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Daniel Lessmann (January 18, 1794 in Soldin, Neumark – Sept. 2, 1831 between Kropstadt and Wittenberg) was a German historian and poet.

Born to Jewish parents, he attended Joachimsthal and went on to study medicine in Berlin. His studies were put on hold in 1813 when he joined the volunteers against Napoleon. He was wounded at the Battle of Lutzen (May 2, 1813), recovered, and remained in service until the end of the war.

After the war he continued his medical studies and became a private tutor in Vienna in 1820, then in Verona in 1823. He settled in Berlin in 1824 to devote himself to freelance writing and contributed to the more important literary journals of the Restoration period. His work consisted of historical essays, short stories, poetry, and scenes of life in the southern countries he had visited. A collection of poems were published in Berlin in 1824 under the title, “Amathusia”.

His literary work was influenced by Heinrich Heine, whom he became acquainted with and whose letters to Moses Moser frequently mention the aspiring writer. Lessmann took part in various literary circles and was a witty storyteller. His prose work include “Louise von Halling,” 1827, which was read by Goethe, and “Die Heidemuhle,” published several years after his death. His translations of “The Nun of Monza” by Gioachino Rossini and “The Betrothed” by Alessandro Manzoni were major contributions to the introduction of modern Italian literature to Germany. He also wrote several volumes of history, some of which are only found in manuscript form.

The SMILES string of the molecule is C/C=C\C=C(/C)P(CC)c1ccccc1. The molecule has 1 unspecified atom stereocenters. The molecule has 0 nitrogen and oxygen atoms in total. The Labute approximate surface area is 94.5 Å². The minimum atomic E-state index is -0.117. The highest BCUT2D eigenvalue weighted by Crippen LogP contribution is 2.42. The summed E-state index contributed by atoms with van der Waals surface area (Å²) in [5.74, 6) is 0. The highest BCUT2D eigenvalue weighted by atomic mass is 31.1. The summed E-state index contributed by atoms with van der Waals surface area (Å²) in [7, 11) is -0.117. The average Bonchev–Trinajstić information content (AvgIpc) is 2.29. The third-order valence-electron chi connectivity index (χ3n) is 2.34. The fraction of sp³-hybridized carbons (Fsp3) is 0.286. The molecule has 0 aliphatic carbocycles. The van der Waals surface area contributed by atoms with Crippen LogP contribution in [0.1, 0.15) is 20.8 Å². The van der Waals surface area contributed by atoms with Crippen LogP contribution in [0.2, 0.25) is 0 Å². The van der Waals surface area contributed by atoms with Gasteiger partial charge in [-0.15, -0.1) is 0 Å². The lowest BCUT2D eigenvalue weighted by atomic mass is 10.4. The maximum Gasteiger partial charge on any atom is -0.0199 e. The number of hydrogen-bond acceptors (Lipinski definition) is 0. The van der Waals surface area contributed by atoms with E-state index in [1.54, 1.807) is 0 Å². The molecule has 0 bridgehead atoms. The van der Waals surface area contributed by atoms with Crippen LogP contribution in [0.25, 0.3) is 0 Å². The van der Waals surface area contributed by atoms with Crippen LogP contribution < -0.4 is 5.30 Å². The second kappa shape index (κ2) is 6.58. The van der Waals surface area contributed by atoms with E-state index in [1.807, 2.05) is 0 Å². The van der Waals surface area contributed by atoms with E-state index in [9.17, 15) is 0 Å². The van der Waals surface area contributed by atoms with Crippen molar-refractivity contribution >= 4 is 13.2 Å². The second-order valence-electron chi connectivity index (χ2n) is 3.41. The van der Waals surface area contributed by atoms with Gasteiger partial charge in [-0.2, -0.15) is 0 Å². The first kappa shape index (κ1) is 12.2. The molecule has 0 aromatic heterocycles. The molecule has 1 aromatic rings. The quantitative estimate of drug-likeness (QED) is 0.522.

In the seven years of his publishing career (1824–1830) Lessmann became deeply depressed as his aspirations of becoming a great literary figure were dulled by a disappointed public. In 1824 Lessmann converted to Christianity. According to a letter from Moser to Heine, Lessmann converted so that he might realize his hopes of literary success. The conversion did nothing to boost his literary career and his situation seemed hopeless. In 1831, on a walk from Berlin to Leipzig and Dresden with a new manuscript, trying to find a publisher, Lessmann hanged himself.

Selected works

Amathusia, 1824

Translation of Manzoni’s The Betrothed

Translation of Rossini’s The Nun of Monza

Louise von Halling, 1827

Cisalpine Leaves, 1828

Stories, 1828–30

The Hiking Book of a Melancholy, 1831/32

The Forest Mill, 1833

Bibliography: Gödeke, Grundr. der Deutschen Literatur, iii. 730-732; Gubitz, Errinnerungen, iii. 1-7, Berlin, 1869; L. Geiger, Daniel Lessmann, in Allg. Deutsche Biog. xviii. 451-453; Strodtmann, Heine, i. 319; Brümmer, Dichterlexikon.